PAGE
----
TheatreLAB opens its 2019-2020 Season - Power and Privilege - with Admissions, which may as well be the Huffman scandal but set at Hillcrest, an elite co-ed college prep school. 

Joshua Harmon's award-winning play is a scathing critique of power, privilege, and hypocrisy where passionately held views collide with personal experience. In the hands of Director DeeJay Gray and a stellar cast of some of Richmond's most talented actors, the show comes alive and the audience is left questioning their values, beliefs, and behaviors.  I left the show feeling uncomfortable. Am I a racist?

 Sherri Rosen-Mason (Donna Marie Miller) is the admissions director who has made it her life's mission to make Hillcrest's milky white student population more diverse.  When their diversity numbers hit eighteen percent, she celebrates with her husband, Bill (David Clarke), the progressive headmaster and English teacher at the Academy. They drink champagne, and stroke their egos for all the good and heartfelt work they've done.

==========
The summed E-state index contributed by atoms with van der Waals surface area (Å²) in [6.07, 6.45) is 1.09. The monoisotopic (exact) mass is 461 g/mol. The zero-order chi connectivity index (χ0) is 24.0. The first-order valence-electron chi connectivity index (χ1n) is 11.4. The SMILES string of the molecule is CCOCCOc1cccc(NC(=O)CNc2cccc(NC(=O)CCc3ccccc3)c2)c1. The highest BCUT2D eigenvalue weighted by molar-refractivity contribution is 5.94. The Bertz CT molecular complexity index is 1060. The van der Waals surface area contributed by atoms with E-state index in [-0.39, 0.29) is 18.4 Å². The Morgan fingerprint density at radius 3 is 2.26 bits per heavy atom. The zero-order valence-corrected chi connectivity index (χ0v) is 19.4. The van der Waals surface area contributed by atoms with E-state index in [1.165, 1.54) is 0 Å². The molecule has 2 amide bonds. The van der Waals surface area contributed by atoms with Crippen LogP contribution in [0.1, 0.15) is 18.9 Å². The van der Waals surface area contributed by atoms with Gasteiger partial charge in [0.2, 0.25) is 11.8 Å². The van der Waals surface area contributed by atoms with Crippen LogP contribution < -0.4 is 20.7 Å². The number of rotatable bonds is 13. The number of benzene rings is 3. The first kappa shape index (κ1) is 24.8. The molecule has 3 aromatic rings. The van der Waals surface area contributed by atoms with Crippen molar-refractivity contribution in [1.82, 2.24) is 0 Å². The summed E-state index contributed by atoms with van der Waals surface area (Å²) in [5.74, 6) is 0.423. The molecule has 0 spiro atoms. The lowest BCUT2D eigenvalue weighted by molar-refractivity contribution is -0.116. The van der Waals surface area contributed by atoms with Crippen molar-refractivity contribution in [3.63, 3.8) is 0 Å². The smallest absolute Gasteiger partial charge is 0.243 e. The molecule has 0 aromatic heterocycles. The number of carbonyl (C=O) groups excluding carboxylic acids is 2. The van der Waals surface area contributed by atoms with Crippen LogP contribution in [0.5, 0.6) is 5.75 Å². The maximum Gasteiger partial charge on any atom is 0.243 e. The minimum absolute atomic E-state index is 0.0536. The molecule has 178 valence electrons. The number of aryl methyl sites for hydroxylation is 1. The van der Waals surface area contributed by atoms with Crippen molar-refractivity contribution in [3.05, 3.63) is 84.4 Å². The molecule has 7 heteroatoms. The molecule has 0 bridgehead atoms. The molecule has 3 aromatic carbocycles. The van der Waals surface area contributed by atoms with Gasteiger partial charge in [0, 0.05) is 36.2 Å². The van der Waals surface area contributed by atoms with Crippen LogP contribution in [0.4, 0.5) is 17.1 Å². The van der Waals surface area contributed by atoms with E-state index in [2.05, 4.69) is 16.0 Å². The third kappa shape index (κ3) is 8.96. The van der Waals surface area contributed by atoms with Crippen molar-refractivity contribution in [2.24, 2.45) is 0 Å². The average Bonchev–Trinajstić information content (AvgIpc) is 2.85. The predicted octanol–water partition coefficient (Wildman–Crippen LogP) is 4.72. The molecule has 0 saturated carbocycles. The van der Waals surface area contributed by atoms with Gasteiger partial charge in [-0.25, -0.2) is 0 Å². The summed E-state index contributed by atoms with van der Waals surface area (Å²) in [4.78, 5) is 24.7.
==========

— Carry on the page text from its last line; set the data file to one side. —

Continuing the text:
But when their son, Charlie (Tyler Stevens) is wait-listed at Yale, and his good friend Perry - who happens to be biracial - gets in, their hypocrisy is exposed. Charlie goes on a verbal rant that is spoiled, white privilege personified.  Stevens' self-pitying, spoiled-rich-boy monologue is one of the standout moments of the show. 

Charlie and Perry are friends. But Charlie knows he's the superior student.  So there must be another reason that Perry got in and he didn't. Another standout moment happens when Ginny (Sara Collazo), Perry's mom, confronts her good friend, Sherri, and calls her out on her white privilege. Ginny demands Sherri acknowledge that whether she likes it or not, she does believe that Perry got the spot at Yale . . . because he's black.